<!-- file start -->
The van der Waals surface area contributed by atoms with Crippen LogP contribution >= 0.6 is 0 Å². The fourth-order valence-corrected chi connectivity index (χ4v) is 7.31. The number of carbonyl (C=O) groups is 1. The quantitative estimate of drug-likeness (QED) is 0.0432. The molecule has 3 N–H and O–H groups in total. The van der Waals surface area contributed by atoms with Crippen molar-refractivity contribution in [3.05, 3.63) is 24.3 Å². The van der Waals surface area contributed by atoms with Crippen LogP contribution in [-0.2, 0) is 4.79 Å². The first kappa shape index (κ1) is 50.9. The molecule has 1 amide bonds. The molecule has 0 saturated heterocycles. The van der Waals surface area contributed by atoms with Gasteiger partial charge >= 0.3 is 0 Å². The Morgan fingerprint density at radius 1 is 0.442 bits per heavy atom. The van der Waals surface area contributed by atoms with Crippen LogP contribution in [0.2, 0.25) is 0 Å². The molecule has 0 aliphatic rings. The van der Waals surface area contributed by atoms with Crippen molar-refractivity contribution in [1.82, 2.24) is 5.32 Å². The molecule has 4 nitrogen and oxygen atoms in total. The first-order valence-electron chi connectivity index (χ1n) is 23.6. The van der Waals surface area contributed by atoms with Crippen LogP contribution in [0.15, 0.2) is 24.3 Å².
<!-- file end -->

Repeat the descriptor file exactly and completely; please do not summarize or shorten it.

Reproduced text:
The van der Waals surface area contributed by atoms with Crippen LogP contribution >= 0.6 is 0 Å². The fourth-order valence-corrected chi connectivity index (χ4v) is 7.31. The number of carbonyl (C=O) groups is 1. The quantitative estimate of drug-likeness (QED) is 0.0432. The molecule has 3 N–H and O–H groups in total. The van der Waals surface area contributed by atoms with Crippen molar-refractivity contribution in [3.05, 3.63) is 24.3 Å². The van der Waals surface area contributed by atoms with Crippen LogP contribution in [-0.2, 0) is 4.79 Å². The first kappa shape index (κ1) is 50.9. The molecule has 1 amide bonds. The molecule has 0 saturated heterocycles. The van der Waals surface area contributed by atoms with Gasteiger partial charge >= 0.3 is 0 Å². The Morgan fingerprint density at radius 1 is 0.442 bits per heavy atom. The van der Waals surface area contributed by atoms with Crippen LogP contribution in [0.2, 0.25) is 0 Å². The molecule has 0 aliphatic rings. The van der Waals surface area contributed by atoms with Crippen molar-refractivity contribution in [1.82, 2.24) is 5.32 Å². The molecule has 4 nitrogen and oxygen atoms in total. The first-order valence-electron chi connectivity index (χ1n) is 23.6. The van der Waals surface area contributed by atoms with Crippen LogP contribution in [0.15, 0.2) is 24.3 Å².